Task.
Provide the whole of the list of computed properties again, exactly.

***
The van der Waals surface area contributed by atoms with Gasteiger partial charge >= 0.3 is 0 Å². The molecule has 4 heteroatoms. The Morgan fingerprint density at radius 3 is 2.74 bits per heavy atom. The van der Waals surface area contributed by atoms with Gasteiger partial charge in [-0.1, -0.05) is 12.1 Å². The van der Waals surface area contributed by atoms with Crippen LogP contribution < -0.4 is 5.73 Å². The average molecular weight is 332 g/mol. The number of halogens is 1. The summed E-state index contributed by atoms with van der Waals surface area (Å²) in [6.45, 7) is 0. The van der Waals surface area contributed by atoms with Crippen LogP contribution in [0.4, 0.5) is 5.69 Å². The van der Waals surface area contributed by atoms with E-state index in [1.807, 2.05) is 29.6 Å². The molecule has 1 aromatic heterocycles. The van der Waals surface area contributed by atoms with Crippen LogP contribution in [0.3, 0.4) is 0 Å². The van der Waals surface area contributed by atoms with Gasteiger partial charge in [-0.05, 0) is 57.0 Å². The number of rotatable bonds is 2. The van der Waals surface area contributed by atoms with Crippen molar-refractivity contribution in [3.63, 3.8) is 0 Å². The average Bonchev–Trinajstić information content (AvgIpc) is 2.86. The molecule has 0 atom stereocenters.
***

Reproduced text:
The van der Waals surface area contributed by atoms with Gasteiger partial charge >= 0.3 is 0 Å². The molecule has 4 heteroatoms. The Morgan fingerprint density at radius 3 is 2.74 bits per heavy atom. The van der Waals surface area contributed by atoms with Gasteiger partial charge in [-0.1, -0.05) is 12.1 Å². The van der Waals surface area contributed by atoms with Crippen LogP contribution < -0.4 is 5.73 Å². The average molecular weight is 332 g/mol. The number of halogens is 1. The summed E-state index contributed by atoms with van der Waals surface area (Å²) in [6.45, 7) is 0. The van der Waals surface area contributed by atoms with Crippen LogP contribution in [0.4, 0.5) is 5.69 Å². The van der Waals surface area contributed by atoms with E-state index in [1.807, 2.05) is 29.6 Å². The molecule has 1 aromatic heterocycles. The van der Waals surface area contributed by atoms with Crippen LogP contribution in [0.3, 0.4) is 0 Å². The van der Waals surface area contributed by atoms with Gasteiger partial charge in [-0.05, 0) is 57.0 Å². The number of rotatable bonds is 2. The van der Waals surface area contributed by atoms with Crippen molar-refractivity contribution in [3.63, 3.8) is 0 Å². The average Bonchev–Trinajstić information content (AvgIpc) is 2.86. The molecule has 0 atom stereocenters.